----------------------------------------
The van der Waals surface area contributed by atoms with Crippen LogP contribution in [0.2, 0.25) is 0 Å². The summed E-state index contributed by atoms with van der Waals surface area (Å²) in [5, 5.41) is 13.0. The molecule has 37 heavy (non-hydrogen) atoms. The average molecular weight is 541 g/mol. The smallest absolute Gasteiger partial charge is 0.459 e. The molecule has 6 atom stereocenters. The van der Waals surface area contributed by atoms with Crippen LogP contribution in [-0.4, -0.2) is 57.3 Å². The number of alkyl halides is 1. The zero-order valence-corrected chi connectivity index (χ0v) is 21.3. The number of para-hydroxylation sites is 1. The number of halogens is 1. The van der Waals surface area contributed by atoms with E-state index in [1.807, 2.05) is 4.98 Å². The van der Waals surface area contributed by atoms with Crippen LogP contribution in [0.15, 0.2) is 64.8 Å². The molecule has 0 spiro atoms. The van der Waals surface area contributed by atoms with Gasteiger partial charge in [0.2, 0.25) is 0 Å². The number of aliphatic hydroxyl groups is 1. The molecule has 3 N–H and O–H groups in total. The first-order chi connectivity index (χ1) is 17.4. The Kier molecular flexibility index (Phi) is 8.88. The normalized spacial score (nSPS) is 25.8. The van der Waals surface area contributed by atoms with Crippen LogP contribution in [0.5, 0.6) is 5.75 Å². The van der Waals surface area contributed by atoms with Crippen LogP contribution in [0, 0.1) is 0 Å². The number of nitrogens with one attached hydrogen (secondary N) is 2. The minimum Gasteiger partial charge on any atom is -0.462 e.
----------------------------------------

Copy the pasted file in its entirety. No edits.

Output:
The van der Waals surface area contributed by atoms with Crippen LogP contribution in [0.2, 0.25) is 0 Å². The summed E-state index contributed by atoms with van der Waals surface area (Å²) in [5, 5.41) is 13.0. The molecule has 37 heavy (non-hydrogen) atoms. The average molecular weight is 541 g/mol. The smallest absolute Gasteiger partial charge is 0.459 e. The molecule has 6 atom stereocenters. The van der Waals surface area contributed by atoms with Crippen LogP contribution in [-0.4, -0.2) is 57.3 Å². The number of alkyl halides is 1. The zero-order valence-corrected chi connectivity index (χ0v) is 21.3. The number of para-hydroxylation sites is 1. The number of halogens is 1. The van der Waals surface area contributed by atoms with E-state index in [1.807, 2.05) is 4.98 Å². The van der Waals surface area contributed by atoms with Crippen LogP contribution in [0.15, 0.2) is 64.8 Å². The molecule has 0 spiro atoms. The van der Waals surface area contributed by atoms with Gasteiger partial charge in [0.2, 0.25) is 0 Å². The number of aliphatic hydroxyl groups is 1. The molecule has 3 N–H and O–H groups in total. The first-order chi connectivity index (χ1) is 17.4. The Kier molecular flexibility index (Phi) is 8.88. The normalized spacial score (nSPS) is 25.8. The van der Waals surface area contributed by atoms with Crippen LogP contribution in [0.5, 0.6) is 5.75 Å². The van der Waals surface area contributed by atoms with Crippen LogP contribution in [0, 0.1) is 0 Å². The number of nitrogens with one attached hydrogen (secondary N) is 2. The minimum Gasteiger partial charge on any atom is -0.462 e.